This year, results day has been a little more difficult than normal - with young people away from school for the lockdown and many unexpected exam grades (both good and bad) ending up on certificates. Here, career advisor Frank Hutton settles our youth's anxieties, offering advice on what to do in both positive and negative situations.
A-Level results day can be a stressful day - either because success has meant that the dream of a university place has now become real or because the route you thought you were about to follow now looks doubtful. Try not to be anxious. You can bring it in prayer to the Lord and you have many options, whatever your results.
There are lots of great materials online; and for ease and simplicity I have pointed you to these resources rather than making this an extremely long blog article. Two sites you may want to visit whatever because they have some really useful articles and direct access to what you need are: university.which.co.uk and ucas.com.
Don’t forget there are many young people who may feel they have let others down or not achieved what God has planned for them. This isn’t true of course. So be as supportive as you can, whether it’s a child or a friend. He has a plan for their life and the best thing is to get working on that as soon as possible. This will have more effect than all the ‘never minds’ in the world.
I’ve listed some practical things for you to explore depending on your situation:
I have better results than I expected & I am now thinking university is an option
It costs you nothing to explore things. The system is geared up to meet your needs through something called Clearing. It's simply a way of matching people to potential university places late in the day. There's often still a wide choice of universities (though often the most popular ones do not participate) and courses on offer. So choose one you are both excited by and which you think will work well for you (how is the course structured, is the campus right for the kind of person you are, practicalities etc?). The full list of courses is published on the UCAS website and in The Telegraph newspaper (and there's also an app too from The Telegraph).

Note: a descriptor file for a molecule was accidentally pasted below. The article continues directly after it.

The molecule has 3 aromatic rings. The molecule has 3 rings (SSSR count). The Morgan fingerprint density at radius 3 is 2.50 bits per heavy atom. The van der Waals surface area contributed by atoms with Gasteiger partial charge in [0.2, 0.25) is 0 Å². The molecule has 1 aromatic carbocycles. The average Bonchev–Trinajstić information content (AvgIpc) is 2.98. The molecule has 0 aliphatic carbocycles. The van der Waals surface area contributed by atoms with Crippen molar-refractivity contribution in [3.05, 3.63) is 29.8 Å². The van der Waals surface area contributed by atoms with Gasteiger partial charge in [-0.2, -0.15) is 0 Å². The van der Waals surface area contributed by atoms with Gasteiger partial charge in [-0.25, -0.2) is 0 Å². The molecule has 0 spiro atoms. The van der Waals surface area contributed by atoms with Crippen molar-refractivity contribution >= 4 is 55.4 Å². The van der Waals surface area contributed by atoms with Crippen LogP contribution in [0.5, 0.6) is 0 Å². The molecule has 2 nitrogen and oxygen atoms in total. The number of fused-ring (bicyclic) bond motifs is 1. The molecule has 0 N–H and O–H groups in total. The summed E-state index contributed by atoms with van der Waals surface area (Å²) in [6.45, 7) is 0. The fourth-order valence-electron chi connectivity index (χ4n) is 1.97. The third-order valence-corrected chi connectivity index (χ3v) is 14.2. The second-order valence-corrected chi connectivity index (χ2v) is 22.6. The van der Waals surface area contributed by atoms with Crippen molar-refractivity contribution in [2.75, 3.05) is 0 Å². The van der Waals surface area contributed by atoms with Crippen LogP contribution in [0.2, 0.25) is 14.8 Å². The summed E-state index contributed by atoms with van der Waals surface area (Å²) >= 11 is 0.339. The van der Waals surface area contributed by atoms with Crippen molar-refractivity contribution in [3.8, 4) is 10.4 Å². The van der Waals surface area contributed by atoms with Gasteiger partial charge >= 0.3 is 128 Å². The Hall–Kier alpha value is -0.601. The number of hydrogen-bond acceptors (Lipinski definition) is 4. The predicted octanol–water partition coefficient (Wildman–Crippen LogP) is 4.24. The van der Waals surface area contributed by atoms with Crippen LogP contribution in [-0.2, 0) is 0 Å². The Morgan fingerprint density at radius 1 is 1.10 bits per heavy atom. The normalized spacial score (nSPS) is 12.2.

You can find out more about the clearing process here and here. Don't wait though - the more popular courses can fill up as fast as the Monday after results day. You will need to follow up on the phone with any relevant universities and be prepared for a mini online interview - get ready to 'sell' yourself. But you may find yourself with an offer in the bag after just 30 minutes!
I have better results than expected
You can check the status of your 'Firm' offer at UCAS Track. It sometimes takes a little while for the site to be updated. If you can see no status change by Monday then call your university. If your results are well beyond expectation you may wish to consider 'Adjustment'. It means you are at liberty to explore what options are now open to you with those higher grades/points without endangering your existing firm offer. You need to move fast for this. Explore more here.
I didn't get the results I wanted
Don't panic and don't feel for a moment that you won't be going to uni. There are lots of courses and places out there, if you still want them. First double check with your 'Firm' offer university whether they might yet accept you. You may be surprised! If your UCAS Track status already shows as not accepted, then there's little room for manoeuvre on that particular course, I'm afraid. They may offer you a different course though. Of course, your 'Insurance' offer may also be an option and you may also be able to bargain with them if possible.
If you haven't any offers you will be entered into the Clearing process automatically, but if you don't apply for anything nothing will happen. Do get on the case straight away - many courses are filled by the Monday after results day. However, this year, you may find yourself contacted directly by some universities, keen to enrol you onto a course. Don't take it unless it's right for you, it works practically with your support package and you think the course fits your needs.
Which is the right university for me if I can't get my first or second choice?
Do your research - look at different aspects, including course content, how it is structured, balance of guided time to personal study, access to academic staff, access to employment record, campus quality, other uni-based activities, pastoral support, maybe even cost! You can see about how others have rated universities online at the official site: Unistats. If you decide not to go, there many options for you - not least in apprenticeships - or you may decide to defer your options and take some temporary work or a gap year and re-apply for a course to start next year (90% of students, who did so, gained a place (source: UCAS)). A useful resource if you really don't want to go to uni is notgoingtouni.co.uk - there is more than one way to a successful career!
FRANK HUTTON is a professional career coach at huttonand.co.